And for me – I could stay. For the last three weeks that he was alive, I went home for two nights in that time. I had a bed in his room and the guys would bring me breakfast when they brought him breakfast. Before we arrived, I was terrified and horrified that he had to go into ‘a hospice’. You just don’t visualise it as somewhere nice to be. I’d never even thought about any of this, it never occurred to me to even think about the hospice. But I guess in the back of your mind you imagine it to be just a hospital where people go to die, or I kind of envisaged an old people’s home.
I remember when we arrived and the ambulance guys brought him in, we walked round to the room. They were settling him in his room and I walked out of the bedroom and into the room where the tables are for breakfast and lunch. I just broke down. I was overwhelmed with relief I think. It was this feeling of ‘This isn’t what I expected. It feels homely. This is a place where it’s OK to be’. It felt warm and friendly and so much not like a hospital. Everyone was just very relaxed and welcoming. I’m not sure exactly what I expected, but it certainly wasn’t that.
In the whole time that Mike was ill, I never felt that I didn’t have to be strong (whether that’s me or the fact that he desperately needed me to be strong). Certainly for him, I felt like I had to be together all the time. But obviously that’s not something you can maintain over a period of three months in such extreme circumstances. What I found, over time as we were there, was that I could break and there was always someone to look after me if I did. I had to come home to Lisee at times, to be there for her too, but I’d go home on an evening feeling safe in the knowledge that when I left, he was going to be OK. I’d come back in the morning, I’d say to the nurses “How was he last night?” And they’d say “He had a little cry after you left”. So I knew that he was being strong for me as well but that when I left he didn’t have to be strong: he could break.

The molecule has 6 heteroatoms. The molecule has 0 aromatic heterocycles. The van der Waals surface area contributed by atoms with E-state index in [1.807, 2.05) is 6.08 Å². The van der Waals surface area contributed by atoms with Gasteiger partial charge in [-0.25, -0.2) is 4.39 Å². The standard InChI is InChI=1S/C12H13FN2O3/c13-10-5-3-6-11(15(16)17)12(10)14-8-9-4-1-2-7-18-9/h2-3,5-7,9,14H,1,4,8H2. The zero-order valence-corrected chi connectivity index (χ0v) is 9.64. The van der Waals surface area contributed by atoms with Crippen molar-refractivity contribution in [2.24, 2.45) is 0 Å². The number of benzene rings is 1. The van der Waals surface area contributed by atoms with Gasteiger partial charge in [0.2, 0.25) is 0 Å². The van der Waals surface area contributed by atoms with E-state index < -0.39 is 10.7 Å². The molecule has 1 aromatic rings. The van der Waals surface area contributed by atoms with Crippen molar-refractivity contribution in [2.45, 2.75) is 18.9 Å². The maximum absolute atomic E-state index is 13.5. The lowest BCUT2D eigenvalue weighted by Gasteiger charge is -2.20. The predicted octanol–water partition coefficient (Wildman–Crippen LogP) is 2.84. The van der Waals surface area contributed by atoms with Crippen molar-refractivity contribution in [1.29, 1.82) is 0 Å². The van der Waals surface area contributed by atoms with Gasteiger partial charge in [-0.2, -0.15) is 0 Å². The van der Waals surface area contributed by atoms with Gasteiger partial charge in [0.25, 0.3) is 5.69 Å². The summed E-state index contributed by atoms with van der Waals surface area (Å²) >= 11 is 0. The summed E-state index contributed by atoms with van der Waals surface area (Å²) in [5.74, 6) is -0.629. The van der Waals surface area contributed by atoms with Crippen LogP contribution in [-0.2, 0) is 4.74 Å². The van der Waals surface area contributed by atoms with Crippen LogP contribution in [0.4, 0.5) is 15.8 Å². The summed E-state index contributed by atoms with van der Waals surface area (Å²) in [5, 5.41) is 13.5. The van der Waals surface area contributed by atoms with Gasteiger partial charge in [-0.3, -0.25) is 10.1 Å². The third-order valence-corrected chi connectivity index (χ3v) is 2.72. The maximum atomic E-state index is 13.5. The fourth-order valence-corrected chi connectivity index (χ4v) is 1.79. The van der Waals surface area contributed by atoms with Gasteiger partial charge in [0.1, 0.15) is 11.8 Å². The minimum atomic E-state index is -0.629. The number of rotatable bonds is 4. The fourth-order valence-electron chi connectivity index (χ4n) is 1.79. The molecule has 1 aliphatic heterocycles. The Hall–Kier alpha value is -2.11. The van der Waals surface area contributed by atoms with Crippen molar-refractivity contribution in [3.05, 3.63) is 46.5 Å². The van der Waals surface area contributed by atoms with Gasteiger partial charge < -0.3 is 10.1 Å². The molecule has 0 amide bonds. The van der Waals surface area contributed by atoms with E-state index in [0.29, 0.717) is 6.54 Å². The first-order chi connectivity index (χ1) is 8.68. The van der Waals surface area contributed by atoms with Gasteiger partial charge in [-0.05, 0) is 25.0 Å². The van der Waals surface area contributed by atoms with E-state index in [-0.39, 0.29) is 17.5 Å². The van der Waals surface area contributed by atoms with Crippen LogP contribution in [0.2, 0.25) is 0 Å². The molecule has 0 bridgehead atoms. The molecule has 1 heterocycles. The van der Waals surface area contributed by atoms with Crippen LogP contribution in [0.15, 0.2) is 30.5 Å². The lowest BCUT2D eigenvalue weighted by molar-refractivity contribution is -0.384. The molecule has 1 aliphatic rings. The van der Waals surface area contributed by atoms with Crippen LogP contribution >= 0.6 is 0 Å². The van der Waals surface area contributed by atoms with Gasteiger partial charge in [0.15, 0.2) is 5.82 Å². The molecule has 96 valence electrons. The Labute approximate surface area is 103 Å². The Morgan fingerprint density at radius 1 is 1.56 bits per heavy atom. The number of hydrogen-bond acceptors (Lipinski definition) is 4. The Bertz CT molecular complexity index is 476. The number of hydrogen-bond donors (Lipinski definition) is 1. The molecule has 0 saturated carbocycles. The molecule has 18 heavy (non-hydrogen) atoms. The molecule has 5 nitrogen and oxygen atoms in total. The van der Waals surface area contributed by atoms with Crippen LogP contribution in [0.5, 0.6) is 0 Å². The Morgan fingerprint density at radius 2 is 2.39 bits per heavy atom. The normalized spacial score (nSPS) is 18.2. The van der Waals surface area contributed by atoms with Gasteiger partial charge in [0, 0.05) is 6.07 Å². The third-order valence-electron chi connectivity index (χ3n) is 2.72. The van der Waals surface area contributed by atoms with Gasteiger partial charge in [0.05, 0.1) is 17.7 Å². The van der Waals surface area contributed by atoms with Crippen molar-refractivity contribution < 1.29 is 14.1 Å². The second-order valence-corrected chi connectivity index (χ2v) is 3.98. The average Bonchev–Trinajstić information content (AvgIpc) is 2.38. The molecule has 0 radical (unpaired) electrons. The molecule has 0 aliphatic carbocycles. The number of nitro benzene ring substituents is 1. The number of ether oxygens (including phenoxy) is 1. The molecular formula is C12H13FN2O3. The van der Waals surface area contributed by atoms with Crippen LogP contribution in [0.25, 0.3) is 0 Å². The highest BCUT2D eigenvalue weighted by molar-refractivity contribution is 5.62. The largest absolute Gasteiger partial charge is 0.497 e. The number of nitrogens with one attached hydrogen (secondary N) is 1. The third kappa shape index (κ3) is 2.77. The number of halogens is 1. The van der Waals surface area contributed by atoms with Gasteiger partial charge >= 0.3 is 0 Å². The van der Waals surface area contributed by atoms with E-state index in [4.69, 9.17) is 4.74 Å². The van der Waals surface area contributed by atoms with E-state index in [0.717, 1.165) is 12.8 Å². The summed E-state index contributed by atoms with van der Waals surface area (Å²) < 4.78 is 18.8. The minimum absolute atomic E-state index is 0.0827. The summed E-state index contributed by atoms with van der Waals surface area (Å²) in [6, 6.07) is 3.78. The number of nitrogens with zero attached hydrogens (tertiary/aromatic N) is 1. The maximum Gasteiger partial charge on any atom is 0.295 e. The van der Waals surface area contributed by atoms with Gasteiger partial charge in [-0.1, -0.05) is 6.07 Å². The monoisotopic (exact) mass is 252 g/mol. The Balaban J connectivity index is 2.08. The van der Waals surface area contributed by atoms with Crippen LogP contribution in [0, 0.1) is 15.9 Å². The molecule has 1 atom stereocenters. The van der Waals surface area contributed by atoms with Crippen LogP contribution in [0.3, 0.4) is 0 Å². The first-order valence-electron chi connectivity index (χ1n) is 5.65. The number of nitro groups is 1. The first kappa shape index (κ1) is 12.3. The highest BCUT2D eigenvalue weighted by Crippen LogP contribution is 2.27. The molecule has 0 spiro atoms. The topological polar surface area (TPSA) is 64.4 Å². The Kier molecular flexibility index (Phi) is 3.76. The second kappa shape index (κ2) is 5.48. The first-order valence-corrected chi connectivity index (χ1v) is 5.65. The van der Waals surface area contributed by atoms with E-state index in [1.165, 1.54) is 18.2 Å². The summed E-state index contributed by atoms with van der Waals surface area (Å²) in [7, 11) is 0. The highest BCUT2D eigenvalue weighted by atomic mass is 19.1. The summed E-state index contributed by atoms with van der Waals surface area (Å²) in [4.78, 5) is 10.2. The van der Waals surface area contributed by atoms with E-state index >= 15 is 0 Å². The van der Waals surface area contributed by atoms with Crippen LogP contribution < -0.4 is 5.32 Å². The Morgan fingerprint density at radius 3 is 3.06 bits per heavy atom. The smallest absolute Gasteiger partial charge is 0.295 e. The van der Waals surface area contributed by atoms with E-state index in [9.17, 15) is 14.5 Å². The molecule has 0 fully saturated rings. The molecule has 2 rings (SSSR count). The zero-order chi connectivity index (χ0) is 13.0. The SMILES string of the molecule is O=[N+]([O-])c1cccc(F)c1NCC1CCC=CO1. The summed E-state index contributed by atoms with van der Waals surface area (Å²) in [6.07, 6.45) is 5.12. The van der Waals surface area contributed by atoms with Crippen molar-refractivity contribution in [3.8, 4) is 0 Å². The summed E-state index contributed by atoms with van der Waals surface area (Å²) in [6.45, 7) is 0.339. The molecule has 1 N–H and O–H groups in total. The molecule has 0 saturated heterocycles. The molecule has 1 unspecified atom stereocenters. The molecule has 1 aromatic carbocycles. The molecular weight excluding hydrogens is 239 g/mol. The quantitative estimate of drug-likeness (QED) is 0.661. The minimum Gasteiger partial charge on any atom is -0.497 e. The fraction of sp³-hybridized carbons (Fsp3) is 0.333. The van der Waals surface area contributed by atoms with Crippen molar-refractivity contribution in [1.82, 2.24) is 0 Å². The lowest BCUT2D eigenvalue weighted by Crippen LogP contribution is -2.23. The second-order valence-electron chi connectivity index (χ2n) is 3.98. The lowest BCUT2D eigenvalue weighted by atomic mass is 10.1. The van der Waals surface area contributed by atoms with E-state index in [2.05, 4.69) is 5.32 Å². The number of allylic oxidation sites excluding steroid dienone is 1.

I had a wonderful support from Teresa. I think she was a Nurse but I’m not exactly sure what her role is. It actually got to the point where I came in one day… and I was really struggling. The next thing I know, Teresa appeared. She said “Just thought I’d pop down and see how you are”. I went out of the room with her and we went through to one of the family rooms and I just broke. I just had a complete, hysterical sobbing fit and got it all out – and I really needed it. I said to her: “Oh, your timing was amazing. I’m so pleased that you came. Thank you.” And she said “Well, actually, Emma just saw you coming in, and she thought that you might be having a bit of a hard day, so she gave me a call.”